David Nyman wrote:
> On Oct 13, 1:52 am, "1Z" <[EMAIL PROTECTED]> wrote:
>
> > > You know you can, of course. But what you are communicating is
> > > information derived from your 'seeing a square' in order for others to
> > > instantiate something analogous, as 1-person experiences of their own.I 
> > > disagree. Squareness is fully expressible in language.
>
> Make your mind up. You said 'see a square' not 'squareness'.
>
> > Squareness is fully expressinle, so instantiation
> > doesn't matter in that case.
>
> Yes, fine, no problem of course, so why discuss this example?

It shows that experiences had by persons are not
necessarily incommunicable. Thus, whatever
the pronblem is with qualia, it is not about personhood per se.

> I
> specifically said '1-person experience', and in the case of 'see a
> square' (your choice) let's try the hard one - i.e. communicate the
> experience of seeing a particular square, not the concept of
> squareness. So, for example, you can say 'look at that square', I look
> at it, I see the square, I instantiate it, I have an analogous 1-person
> experience. OK?
>
> Come to think of it, even in your example of squareness, I have to
> instantiate *something*, otherwise your explanation won't register with
> me.

Are you sure? mathematicians can comunicate higher-dimensional
spaces that they cannot visualise.

> And this something is *my* private something, as it happens
> *derived* from your communication - it isn't literally what you 'had in
> mind', because this is private to *you*.

You are playing on two senses of the "same". It may
be an exact duplicate, rather than the very same individual, but if
it is an *exact* duplicate,there is no incommunicability or
ineffability.

> Frankly, I think if you
> quibble about this, you must have some other notion of 1-person in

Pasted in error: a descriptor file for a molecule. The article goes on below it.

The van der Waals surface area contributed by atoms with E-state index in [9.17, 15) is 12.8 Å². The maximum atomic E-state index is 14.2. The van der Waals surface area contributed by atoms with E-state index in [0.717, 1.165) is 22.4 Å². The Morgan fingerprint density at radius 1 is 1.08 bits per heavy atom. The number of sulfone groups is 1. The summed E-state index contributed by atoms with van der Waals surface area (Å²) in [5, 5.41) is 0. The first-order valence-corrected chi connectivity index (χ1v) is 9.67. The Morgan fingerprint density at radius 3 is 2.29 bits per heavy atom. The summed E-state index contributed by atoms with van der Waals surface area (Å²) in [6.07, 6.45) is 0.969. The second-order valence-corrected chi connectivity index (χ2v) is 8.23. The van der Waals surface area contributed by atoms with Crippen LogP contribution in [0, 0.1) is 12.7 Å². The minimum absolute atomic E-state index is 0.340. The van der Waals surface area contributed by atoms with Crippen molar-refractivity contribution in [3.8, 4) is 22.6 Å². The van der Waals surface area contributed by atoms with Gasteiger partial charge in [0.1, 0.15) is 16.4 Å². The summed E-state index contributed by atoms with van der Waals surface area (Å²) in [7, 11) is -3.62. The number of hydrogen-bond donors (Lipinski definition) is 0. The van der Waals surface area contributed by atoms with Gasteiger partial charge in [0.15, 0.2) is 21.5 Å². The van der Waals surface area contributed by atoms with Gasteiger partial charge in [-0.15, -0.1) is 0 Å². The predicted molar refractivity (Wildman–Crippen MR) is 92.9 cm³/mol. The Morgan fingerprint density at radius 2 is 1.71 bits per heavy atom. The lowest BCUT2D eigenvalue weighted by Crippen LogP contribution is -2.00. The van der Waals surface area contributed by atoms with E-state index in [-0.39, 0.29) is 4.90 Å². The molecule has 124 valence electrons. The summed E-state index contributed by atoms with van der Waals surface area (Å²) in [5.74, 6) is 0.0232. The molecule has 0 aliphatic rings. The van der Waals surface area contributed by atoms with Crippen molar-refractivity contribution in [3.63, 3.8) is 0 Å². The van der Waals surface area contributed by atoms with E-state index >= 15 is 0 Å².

> mind. But will we ever know?
>
> David
>
> > David Nyman wrote:
> > > On Oct 11, 11:17 pm, "1Z" <[EMAIL PROTECTED]> wrote:
> >
> > > > > It may be impossible in principle (i.e. 1-person experience is
> > > > > ex-hypothesi incommunicable) and we certainly don't know how > to.So 
> > > > > if I see a square, I can't communicate it?
> >
> > > You know you can, of course. But what you are communicating is
> > > information derived from your 'seeing a square' in order for others to
> > > instantiate something analogous, as 1-person experiences of their own.I 
> > > disagree. Squareness is fully expressible in language.
> >
> > > Your 1-person experience per se is incommunicable,That's just my point. 
> > > It's not the fact that is
> > is an experience, or that it is had by a person that makes something
> > inexpressible.
> >
> > >  and consequently you
> > > have no direct evidence of (although you may be jusified in your
> > > beliefs concerning) what others have instantiated as a result of your
> > > communication.Squareness is fully expressinle, so instantiation
> > doesn't matter in that case.
> >
> > > David
> >
> > > > David Nyman wrote:
> > > > > On Oct 11, 5:11 am, Brent Meeker <[EMAIL PROTECTED]> wrote:
> >
> > > > > > > But it isn't possible to determine by inspection that they are
> > > > > > > conscious.Are you claiming it's impossible in principle, or just 
> > > > > > > that we don't know how?
> >
> > > > > It may be impossible in principle (i.e. 1-person experience is
> > > > > ex-hypothesi incommunicable) and we certainly don't know how to.So if 
> > > > > I see a square, I can't communicate it?
> >
> > > > Colours and Shapes: Exactly What Qualifies as a Quale ?
> > > > Because qualia are so often used to argue against physicalism (or at
> > > > least physical communicability), it is often assumed that they must be
> > > > mysterious by definition. However Lewis's original definition pins
> > > > qualia to the way external objects appear, and it least some of those
> > > > features are throughly unmysterious,such as the shapes of objects. A
> > > > red square seems to divide into a mysterious redness and an
> > > > unmysterious squareness. This does not by itself remove any of the
> > > > problems associated with qualia; the problem is that some qualia are
> > > > mysterious. not that some are not.. There is another, corresponding
> > > > issue; not all mysterious, mental contents are the appearances of
> > > > external objects. There a re "phenomenal feels" attached to emotions,
> > > > sensations and so on. Indeed, we often use the perceived qualaities of
> > > > objects as metaphors for them -- sharp pains, warm or cool feelings
> > > > towards another person, and so on. The main effect of this issue on the
> > > > argument is to hinder the physicalist project of reducing qualia to the
> > > > phsycally-defined properties of external objects, since in the case of
> > > > internal sensations and emotional feelings, there are not suitable
> > > > external objects.


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